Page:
It now became necessary to cross the Des Chutes; but the Indians had given them to understand that it was a difficult feat either for man or beast. Undeterred, however, the wagons were unshipped from the wheels and tightly caulked; but yet another difficulty presented itself. How was a guy rope to be conveyed to the opposite bank? Happily there was a young man in their midst whose courage was equal to the hazardous task. In him we find that worthy pioneer, Prier Scott (now living near Corvallis), who volunteered to swim the stream, an exploit he accomplished; and their wagons and supplies were ferried over. The beasts were made to swim; and not a thing was lost. Not long after that, they arrived at The Dalles, where they obtained a supply of provisions from the Methodist Mission, then under the charge of Reverend A.F. Waller; and there, building a raft and shipping their wagons and goods upon it, they went with the current down the Columbia to the Upper Cascades; while the cattle were driving along the southern shore of the river to the same point. There the Indians were hired to assist in swimming the cattle across the river, which being successfully accomplished the route was again taken to the Lower Cascades. There they were assisted by men and boats from the Hudson’s Bay Company’s fort at Vancouver, where they were furnished with clothing and provisions by Doctor McLoughlin.
Having wintered at the mouth of the Washougal, some fifteen miles above Fort Vancouver, in the month of March, 1846, Mr. Smith and his brother moved to Benton county; and he took up his residence about twelve miles north of Corvallis and engaged in farming and stock-raising, his original Donation claim being still owned by his family. By industry, economy and the exercise of good judgment, Mr. Smith soon became one of the most prosperous men and the largest taxpayer in the county. He was a man of superior intelligence and marked individuality of character. He represented his county in the territorial legislature in 1849, and although he took an active interest in public affairs, and an open stand on questions of public interest, he had no ambition for political promotion, but was as true as steel to his friends. He was twice married, in the first instance in 1848 to Miss Eliza Huggard, a native of Missouri, who died one year after. By that union he had one son, Alexander. He was married secondly, in 1830, to Miss Mary Baker, a native of Tennessee, who survives him. The issue of this last marriage is one son, John, who now resides in Corvallis.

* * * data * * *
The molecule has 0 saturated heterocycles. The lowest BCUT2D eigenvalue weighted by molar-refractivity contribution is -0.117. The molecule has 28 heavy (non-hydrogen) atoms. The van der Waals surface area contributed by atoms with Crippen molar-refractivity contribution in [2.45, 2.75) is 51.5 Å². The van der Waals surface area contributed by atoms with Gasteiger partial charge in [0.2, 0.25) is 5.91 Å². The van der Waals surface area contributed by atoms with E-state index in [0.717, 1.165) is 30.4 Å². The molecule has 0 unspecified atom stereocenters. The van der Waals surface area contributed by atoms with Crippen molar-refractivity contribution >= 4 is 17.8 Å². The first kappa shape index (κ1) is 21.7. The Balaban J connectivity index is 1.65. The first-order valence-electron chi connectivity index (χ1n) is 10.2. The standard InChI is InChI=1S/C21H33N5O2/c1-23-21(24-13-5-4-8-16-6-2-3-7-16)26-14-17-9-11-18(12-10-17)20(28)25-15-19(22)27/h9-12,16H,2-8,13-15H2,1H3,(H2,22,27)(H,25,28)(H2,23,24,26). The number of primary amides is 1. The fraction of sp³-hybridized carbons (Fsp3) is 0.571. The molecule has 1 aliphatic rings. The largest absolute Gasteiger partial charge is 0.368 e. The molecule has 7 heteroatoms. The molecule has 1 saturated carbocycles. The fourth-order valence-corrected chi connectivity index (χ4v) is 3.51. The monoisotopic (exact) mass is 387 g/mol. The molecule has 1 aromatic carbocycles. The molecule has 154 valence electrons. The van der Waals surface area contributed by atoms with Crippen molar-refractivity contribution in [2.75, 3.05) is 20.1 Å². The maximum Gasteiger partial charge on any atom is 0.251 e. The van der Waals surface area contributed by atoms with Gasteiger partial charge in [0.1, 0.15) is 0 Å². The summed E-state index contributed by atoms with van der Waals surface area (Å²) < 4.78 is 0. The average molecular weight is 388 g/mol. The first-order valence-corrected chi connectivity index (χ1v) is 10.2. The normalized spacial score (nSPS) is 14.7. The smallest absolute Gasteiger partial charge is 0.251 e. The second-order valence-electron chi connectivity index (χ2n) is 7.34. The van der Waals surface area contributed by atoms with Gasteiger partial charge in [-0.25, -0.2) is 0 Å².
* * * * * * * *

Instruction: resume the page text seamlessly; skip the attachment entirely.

The emigration of 1845 contained large numbers of the best specimens of true manhood that can be found in the history of any country in the civilized world; and the subject of this sketch was not inferior to any in that whole band of pioneers. In all the elements of character that constitute the true citizen and representative of the highest type of an American, he was the peer of any. He was public spirited, and gave liberally to the various public enterprises and charitable institutions in his county; and there were no schemes for the improvement of his city or county, or for the betterment of the condition of his fellowmen, that were properly presented to him, but that received his encouragement and liberal aid and assistance.
His life-work is done; and his character stands out as grand and as simple as the colossal pillar of chiseled granite that marks his last resting place.